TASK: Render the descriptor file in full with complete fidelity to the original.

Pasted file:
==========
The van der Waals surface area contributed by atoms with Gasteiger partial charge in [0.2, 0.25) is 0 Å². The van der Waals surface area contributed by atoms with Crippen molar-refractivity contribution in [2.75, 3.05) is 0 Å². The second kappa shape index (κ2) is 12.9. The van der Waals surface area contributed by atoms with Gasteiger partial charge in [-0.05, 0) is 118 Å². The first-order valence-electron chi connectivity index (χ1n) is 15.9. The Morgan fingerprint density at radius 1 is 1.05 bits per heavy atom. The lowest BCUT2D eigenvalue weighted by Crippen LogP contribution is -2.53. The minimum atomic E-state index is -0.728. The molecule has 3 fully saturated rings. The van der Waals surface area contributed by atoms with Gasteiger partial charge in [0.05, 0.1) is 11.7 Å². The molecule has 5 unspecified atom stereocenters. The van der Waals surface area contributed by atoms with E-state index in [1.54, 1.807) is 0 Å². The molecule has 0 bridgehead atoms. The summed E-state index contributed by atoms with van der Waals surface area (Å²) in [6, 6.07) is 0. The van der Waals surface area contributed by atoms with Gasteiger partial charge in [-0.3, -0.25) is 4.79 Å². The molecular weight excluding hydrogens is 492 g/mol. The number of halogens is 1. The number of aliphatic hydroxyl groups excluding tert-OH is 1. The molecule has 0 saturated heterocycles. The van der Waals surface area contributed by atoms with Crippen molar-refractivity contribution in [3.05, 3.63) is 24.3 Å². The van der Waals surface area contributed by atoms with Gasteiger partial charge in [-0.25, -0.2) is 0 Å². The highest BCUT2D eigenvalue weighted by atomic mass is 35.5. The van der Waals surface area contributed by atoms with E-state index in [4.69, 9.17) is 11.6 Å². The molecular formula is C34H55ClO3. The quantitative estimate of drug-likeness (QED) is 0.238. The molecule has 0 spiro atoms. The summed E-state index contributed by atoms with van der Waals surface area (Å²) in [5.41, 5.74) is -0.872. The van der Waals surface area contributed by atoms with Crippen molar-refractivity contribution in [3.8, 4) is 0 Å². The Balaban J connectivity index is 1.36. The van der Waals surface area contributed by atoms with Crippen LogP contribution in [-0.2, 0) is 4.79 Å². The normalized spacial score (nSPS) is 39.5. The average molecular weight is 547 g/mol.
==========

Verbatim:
The van der Waals surface area contributed by atoms with Gasteiger partial charge in [0.2, 0.25) is 0 Å². The van der Waals surface area contributed by atoms with Crippen molar-refractivity contribution in [2.75, 3.05) is 0 Å². The second kappa shape index (κ2) is 12.9. The van der Waals surface area contributed by atoms with Gasteiger partial charge in [-0.05, 0) is 118 Å². The first-order valence-electron chi connectivity index (χ1n) is 15.9. The Morgan fingerprint density at radius 1 is 1.05 bits per heavy atom. The lowest BCUT2D eigenvalue weighted by Crippen LogP contribution is -2.53. The minimum atomic E-state index is -0.728. The molecule has 3 fully saturated rings. The van der Waals surface area contributed by atoms with Gasteiger partial charge in [0.05, 0.1) is 11.7 Å². The molecule has 5 unspecified atom stereocenters. The van der Waals surface area contributed by atoms with E-state index in [1.54, 1.807) is 0 Å². The molecule has 0 bridgehead atoms. The summed E-state index contributed by atoms with van der Waals surface area (Å²) in [6, 6.07) is 0. The van der Waals surface area contributed by atoms with Gasteiger partial charge in [-0.3, -0.25) is 4.79 Å². The molecular weight excluding hydrogens is 492 g/mol. The number of halogens is 1. The number of aliphatic hydroxyl groups excluding tert-OH is 1. The molecule has 0 saturated heterocycles. The van der Waals surface area contributed by atoms with Crippen molar-refractivity contribution in [3.05, 3.63) is 24.3 Å². The van der Waals surface area contributed by atoms with Gasteiger partial charge in [-0.25, -0.2) is 0 Å². The highest BCUT2D eigenvalue weighted by atomic mass is 35.5. The van der Waals surface area contributed by atoms with E-state index in [4.69, 9.17) is 11.6 Å². The molecular formula is C34H55ClO3. The quantitative estimate of drug-likeness (QED) is 0.238. The molecule has 0 spiro atoms. The summed E-state index contributed by atoms with van der Waals surface area (Å²) in [5.41, 5.74) is -0.872. The van der Waals surface area contributed by atoms with Crippen molar-refractivity contribution in [3.8, 4) is 0 Å². The Balaban J connectivity index is 1.36. The van der Waals surface area contributed by atoms with Crippen LogP contribution in [-0.2, 0) is 4.79 Å². The normalized spacial score (nSPS) is 39.5. The average molecular weight is 547 g/mol.